Arte Povera Art Analysis

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uerrilla War” (1967) as well as briefly discussing the political and social situations in Italy at the time of the foundation of the movement. The outlining of these principles and historical contexts will set a framework for the discussion of the placement of Arte Povera art in its contemporary setting to be addressed in chapter 3. A comparative discussion regarding 1970s American Art movements that coincided with Arte Povera movement, will also be included. Paying particular attention to each movement's approach to making art and the social and political contexts of the environments in which they took place. The Final Chapter will examine the current situation of Arte Povera art through its display in commercial galleries and its stance…show more content…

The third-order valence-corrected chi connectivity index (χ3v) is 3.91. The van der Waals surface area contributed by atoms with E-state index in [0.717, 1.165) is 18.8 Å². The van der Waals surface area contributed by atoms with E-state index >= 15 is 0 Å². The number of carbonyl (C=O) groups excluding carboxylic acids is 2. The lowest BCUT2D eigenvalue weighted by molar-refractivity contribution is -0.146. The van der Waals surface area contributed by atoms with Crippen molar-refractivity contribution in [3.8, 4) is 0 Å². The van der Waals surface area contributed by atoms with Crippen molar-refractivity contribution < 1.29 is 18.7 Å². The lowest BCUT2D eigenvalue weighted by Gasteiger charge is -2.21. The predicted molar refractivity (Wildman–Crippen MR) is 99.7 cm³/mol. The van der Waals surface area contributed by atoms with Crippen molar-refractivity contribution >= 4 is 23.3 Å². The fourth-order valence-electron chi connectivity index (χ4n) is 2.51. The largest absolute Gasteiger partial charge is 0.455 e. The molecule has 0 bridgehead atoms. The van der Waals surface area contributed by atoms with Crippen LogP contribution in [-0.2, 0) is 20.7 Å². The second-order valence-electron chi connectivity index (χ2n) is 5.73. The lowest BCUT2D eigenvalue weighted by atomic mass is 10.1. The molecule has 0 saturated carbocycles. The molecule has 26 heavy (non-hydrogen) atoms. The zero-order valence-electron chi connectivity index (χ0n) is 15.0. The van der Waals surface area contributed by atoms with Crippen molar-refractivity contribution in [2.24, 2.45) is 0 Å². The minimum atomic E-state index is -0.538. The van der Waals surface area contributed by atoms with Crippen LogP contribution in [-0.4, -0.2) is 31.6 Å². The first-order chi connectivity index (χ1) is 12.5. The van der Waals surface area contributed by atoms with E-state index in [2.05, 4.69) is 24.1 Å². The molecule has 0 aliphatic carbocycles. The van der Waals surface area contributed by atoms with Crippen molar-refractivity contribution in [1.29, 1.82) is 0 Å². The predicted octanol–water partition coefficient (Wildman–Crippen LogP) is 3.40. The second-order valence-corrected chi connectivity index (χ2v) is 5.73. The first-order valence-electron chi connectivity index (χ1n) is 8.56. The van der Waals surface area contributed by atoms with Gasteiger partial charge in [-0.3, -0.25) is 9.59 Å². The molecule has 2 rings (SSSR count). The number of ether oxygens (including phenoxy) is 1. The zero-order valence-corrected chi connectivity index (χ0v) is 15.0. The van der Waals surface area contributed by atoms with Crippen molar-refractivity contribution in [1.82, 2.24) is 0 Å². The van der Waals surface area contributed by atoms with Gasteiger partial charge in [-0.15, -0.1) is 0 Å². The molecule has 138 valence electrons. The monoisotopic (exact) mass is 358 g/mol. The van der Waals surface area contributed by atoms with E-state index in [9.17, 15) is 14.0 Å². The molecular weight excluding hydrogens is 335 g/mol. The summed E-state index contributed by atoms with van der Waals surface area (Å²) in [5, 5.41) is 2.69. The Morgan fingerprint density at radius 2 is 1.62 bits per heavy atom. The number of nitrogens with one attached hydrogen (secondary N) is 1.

In order to understand the relationship between these two concepts it is important to remove from our minds the misconception that price is the same as labour time. Marx did not think that every product of labour is imbued with a price tag equal to the cost of that labour, Marx’s interest lay in the phenomenon that labor sometimes produces a commodity worth nothing of value, while at the same time has the potential to produce something capable of selling at its equal value. In other cases a commodity may be produced that can be sold for more than its value. Diedrich Diedrichsen wrote, “Price is not value, on the contrary, it is the false semblance of value” (2008, p 33). With this in mind The more appropriate way of appraising art objects from a Marxist perspective would be to take the necessary time spent in training and the other activities involved with becoming an artist into account and to include that time in the calculation of socially necessary labor as well, for example, an artwork does not simply manifest as a final object automatically. Usually a significant amount of time is included in the process of thinking about and developing the concept behind its existence, through research and real life experience. For example, if a 34 year old artist produces an artwork from marble, generally a high costing material, and the labor time spent on the process of sculpting may have taken several hours to complete and several years to develop the skills necessary for this. However in order to calculate the final value of the artwork, it makes sense to include the time spent developing the concept behind the object and the skills needed to complete the object into account, which may have taken several years. This time in itself could be regarded as labor time and therefore the socially necessary labor would increase
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